The latest post in Mark Pilgrim's 30 Days to a More Accessible Weblog series encourages designers to use proper HTML headers. The main advantage of using proper header tags (e.g. H1, H2, H3) to define the logical structure of your Web pages is that headings will still have meaning in browsers that don't support graphics.
It's one thing to use FONT tags to make your headlines stand out in traditional graphical browsers. It's another to define the underlying structure of your documents so non-graphical browsers (Lynx, voice browsers, Web-enabled handheld devices, etc.) can also identify headlines as important pieces of your document. For example, Mark points out that JAWS, a screen-reading browser, announces the number of headers on a page, after which a user may select the header he or she wants to jump to.
This is an outstanding tip, and there's no reason news sites shouldn't be utilizing structural markup tags like H2 for their headlines. The technique introduces no harmful side effects; it only improves a site's accessibility. (And did I mention it'll help Google rank your headline's keywords higher?)
But the sad news, as always, is that news sites tend to have inaccessible markup. I examined the code of several news sites this evening to see which sites used the preferred method -- heading tags -- and which sites used FONT tags or CSS. I split the results into three divisions. (Methodology: I checked at least two standard news story pages on each site.)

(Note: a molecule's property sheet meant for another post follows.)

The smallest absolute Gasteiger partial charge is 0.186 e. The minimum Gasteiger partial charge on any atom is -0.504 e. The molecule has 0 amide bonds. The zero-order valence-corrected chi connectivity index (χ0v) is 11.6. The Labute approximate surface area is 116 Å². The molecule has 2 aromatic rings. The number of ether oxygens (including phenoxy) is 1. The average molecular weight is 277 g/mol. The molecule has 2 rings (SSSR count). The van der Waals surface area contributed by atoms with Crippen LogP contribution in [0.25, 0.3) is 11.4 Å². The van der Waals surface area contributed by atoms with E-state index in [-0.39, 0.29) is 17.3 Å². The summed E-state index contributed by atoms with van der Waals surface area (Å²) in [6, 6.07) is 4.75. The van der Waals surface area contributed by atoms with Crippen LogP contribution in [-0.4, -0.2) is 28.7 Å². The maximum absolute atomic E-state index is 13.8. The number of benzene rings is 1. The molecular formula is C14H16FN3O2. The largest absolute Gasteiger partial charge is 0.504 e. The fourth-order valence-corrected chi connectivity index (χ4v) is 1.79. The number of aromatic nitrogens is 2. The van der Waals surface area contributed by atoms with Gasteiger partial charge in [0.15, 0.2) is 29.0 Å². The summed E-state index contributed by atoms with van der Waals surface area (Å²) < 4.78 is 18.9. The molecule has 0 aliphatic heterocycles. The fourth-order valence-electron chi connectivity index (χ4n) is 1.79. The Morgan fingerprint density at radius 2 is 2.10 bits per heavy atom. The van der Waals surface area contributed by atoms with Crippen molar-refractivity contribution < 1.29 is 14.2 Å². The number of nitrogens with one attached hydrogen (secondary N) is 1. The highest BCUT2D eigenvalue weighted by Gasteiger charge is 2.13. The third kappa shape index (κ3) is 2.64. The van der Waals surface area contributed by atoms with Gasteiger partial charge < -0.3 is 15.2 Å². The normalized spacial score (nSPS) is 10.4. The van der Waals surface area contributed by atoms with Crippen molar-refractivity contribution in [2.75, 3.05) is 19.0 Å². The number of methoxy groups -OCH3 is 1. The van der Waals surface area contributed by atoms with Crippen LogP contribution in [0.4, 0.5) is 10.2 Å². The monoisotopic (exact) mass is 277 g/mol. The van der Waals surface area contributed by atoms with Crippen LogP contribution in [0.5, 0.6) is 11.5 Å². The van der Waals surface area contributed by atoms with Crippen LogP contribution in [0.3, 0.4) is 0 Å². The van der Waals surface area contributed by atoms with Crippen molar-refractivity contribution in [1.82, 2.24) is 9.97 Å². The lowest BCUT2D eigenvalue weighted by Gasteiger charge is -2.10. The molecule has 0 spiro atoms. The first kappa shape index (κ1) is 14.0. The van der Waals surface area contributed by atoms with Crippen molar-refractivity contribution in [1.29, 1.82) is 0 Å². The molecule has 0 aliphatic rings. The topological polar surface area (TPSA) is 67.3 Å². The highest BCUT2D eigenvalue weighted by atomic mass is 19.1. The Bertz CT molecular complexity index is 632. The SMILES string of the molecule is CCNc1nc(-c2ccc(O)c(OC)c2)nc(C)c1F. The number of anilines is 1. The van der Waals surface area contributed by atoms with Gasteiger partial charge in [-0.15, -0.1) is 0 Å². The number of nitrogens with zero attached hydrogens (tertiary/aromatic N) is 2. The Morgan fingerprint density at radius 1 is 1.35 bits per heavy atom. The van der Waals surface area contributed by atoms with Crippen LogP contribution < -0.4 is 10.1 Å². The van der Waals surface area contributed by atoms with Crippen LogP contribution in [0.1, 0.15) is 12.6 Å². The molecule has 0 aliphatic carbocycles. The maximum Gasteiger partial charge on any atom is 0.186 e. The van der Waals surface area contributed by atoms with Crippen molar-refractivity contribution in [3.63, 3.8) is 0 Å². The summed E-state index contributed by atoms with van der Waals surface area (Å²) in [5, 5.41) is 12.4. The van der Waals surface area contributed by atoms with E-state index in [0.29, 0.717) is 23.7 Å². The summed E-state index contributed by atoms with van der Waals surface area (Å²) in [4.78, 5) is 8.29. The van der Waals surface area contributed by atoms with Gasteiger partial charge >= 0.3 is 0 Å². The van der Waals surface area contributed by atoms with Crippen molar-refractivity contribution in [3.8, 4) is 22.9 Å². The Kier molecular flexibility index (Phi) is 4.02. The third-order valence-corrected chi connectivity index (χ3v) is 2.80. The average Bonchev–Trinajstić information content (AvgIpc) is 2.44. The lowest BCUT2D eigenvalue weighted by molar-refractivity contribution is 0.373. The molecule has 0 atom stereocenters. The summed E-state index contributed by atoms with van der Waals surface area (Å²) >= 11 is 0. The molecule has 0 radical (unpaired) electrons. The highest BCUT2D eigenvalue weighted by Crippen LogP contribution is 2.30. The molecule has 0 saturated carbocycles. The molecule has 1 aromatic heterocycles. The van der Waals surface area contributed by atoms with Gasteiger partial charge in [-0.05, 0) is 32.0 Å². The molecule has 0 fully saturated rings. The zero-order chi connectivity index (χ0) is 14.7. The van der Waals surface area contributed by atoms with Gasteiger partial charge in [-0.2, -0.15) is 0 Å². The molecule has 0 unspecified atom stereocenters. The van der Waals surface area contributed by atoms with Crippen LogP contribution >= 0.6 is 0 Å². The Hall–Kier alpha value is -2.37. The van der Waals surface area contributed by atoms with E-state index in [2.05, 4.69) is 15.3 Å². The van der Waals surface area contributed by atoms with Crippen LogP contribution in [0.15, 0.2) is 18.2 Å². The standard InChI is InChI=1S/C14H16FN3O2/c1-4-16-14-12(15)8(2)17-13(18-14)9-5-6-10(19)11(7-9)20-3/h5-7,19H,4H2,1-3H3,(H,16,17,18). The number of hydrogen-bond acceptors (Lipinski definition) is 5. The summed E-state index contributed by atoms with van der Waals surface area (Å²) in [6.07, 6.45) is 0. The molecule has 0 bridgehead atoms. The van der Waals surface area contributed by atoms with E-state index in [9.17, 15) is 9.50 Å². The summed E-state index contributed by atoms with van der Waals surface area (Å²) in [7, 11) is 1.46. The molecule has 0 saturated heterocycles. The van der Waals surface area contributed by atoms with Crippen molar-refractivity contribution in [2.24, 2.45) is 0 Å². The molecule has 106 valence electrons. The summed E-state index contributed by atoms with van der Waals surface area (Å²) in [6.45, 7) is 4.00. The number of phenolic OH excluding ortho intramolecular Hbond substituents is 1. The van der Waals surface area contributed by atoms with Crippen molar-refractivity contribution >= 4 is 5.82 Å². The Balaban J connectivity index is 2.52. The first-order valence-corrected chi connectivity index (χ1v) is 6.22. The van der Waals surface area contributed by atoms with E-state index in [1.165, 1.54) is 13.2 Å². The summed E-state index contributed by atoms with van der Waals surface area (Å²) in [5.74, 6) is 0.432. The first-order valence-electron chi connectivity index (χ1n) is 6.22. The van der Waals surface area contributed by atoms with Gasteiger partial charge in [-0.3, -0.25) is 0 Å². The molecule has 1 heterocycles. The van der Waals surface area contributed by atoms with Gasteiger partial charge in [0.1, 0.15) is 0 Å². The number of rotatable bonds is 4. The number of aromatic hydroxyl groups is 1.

These sites used proper HTML structure to define their headlines.
- sacbee.com came closest to ideal markup (even though the H1 tag wasn't used), using H2 for headlines, H3 for decks and H4 for bylines.
- cnn.com used H1 tags for story headlines.
- azcentral.com used H2 for headlines.
- nytimes.com used H2 for headlines.
- sptimes.com used H2 for headlines and H3 for subheads within stories.
- suntimes.com used H2 for headlines.
These sites used Cascading Style Sheets and/or inline styling to apply graphical formatting to their headlines.
- cjonline.com (also used FONT tags)
- tampatrib.com (also used FONT tags)
These sites only used old-school FONT tags to apply graphical formatting to their headlines.